The instinct of children is naturally uncontrolled and wild

The instinct of children is naturally uncontrolled and wild. It must therefore be contained, be delimited. It must not be trampled on, repressed, or humiliated, but neither should it be left to itself. It needs a limit, a boundary to respect, it needs to be protected even by itself and thus becomes truly free.

In the beginning, it is the parents who set limits because children do not yet have the ability to decide independently. However, they can begin to explain to him the reason for that limit.

Explaining, however, implies that the parent is firm and stable and does not let the child cross the line. In fact, children do not support borders by their nature and do everything to challenge or blackmail those who impose them on them. Parents, however, must ensure that this does not happen because overcoming the limit means for the child to remain instinctive in the wild. And losing trust and credibility in the paternal and guiding role of parents.

The instinct of children must be contained

If this does not happen, it will also express itself in the following years with aggressive, impetuous, uncontrolled attitudes, increasingly difficult to control. Over time, the child must be taught to choose how to set limits and boundaries for himself. He can choose his times and her ways, but the behavior must be ordered according to a purpose.

The child must also know the why and the purpose of that habit he is acquiring, she must know what he leads to and what does not follow him entail. Washing, dressing alone, going to school, and doing homework must make sense to him. Things with meaning take on the soul and become vital for oneself and for others.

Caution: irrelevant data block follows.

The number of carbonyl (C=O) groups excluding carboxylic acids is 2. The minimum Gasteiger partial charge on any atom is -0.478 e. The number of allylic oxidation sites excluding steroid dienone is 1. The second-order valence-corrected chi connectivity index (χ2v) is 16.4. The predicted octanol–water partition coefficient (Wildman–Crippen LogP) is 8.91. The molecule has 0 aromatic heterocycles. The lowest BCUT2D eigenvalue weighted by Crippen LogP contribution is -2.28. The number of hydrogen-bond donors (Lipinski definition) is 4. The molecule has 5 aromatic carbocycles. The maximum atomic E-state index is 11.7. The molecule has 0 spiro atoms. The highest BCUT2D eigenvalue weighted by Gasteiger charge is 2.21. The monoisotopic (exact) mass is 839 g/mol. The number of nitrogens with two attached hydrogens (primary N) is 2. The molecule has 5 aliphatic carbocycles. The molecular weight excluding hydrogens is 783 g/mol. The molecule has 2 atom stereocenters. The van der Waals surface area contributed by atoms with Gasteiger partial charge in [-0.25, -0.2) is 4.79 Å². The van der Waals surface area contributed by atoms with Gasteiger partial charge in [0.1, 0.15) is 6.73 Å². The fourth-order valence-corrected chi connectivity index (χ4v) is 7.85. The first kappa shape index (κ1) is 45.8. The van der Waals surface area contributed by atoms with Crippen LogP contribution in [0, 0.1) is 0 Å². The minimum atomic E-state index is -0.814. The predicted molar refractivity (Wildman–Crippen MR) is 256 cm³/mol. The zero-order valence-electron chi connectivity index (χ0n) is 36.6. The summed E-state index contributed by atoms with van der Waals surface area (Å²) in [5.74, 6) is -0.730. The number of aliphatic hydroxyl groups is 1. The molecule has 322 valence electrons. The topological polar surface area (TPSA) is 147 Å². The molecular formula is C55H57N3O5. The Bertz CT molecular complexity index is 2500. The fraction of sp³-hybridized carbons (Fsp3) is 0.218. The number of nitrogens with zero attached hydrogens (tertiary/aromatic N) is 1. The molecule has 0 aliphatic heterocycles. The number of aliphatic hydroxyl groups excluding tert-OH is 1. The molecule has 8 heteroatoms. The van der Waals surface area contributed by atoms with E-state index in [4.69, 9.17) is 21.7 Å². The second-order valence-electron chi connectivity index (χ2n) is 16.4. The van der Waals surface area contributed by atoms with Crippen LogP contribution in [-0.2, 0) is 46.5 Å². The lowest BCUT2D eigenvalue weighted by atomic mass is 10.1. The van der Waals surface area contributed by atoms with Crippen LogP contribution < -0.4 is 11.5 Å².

Educating to choices, habits, and customs thus become personal and at the same time social. They help the child to feel good about himself and others. And particularly to feel integrated and appropriate to the social context in which he will live.

To teach your children to give themselves boundaries, it is important that boundaries are also present in parents because children do not only look at what is said or done but mainly at what one is.

So a parent who still suffers from a lack of understanding of the instinctive needs of his childhood and is still angry at overly strict parents tends to react automatically in the face of imposed limits. Reacting to the limit is like defending oneself from unjust and authoritarian repression.

This is why he tends to defend himself and also his son from the rules and unconsciously colludes, that is, he takes sides and allies himself with the instinct of the son and with his refusal to be limited.

In this way, the child feels authorized in his impulses without limit, without order without purpose. He feels protected by those who matter most to him and risks maintaining behaviors that lead to more and more social maladjustment, up to rejection and isolation

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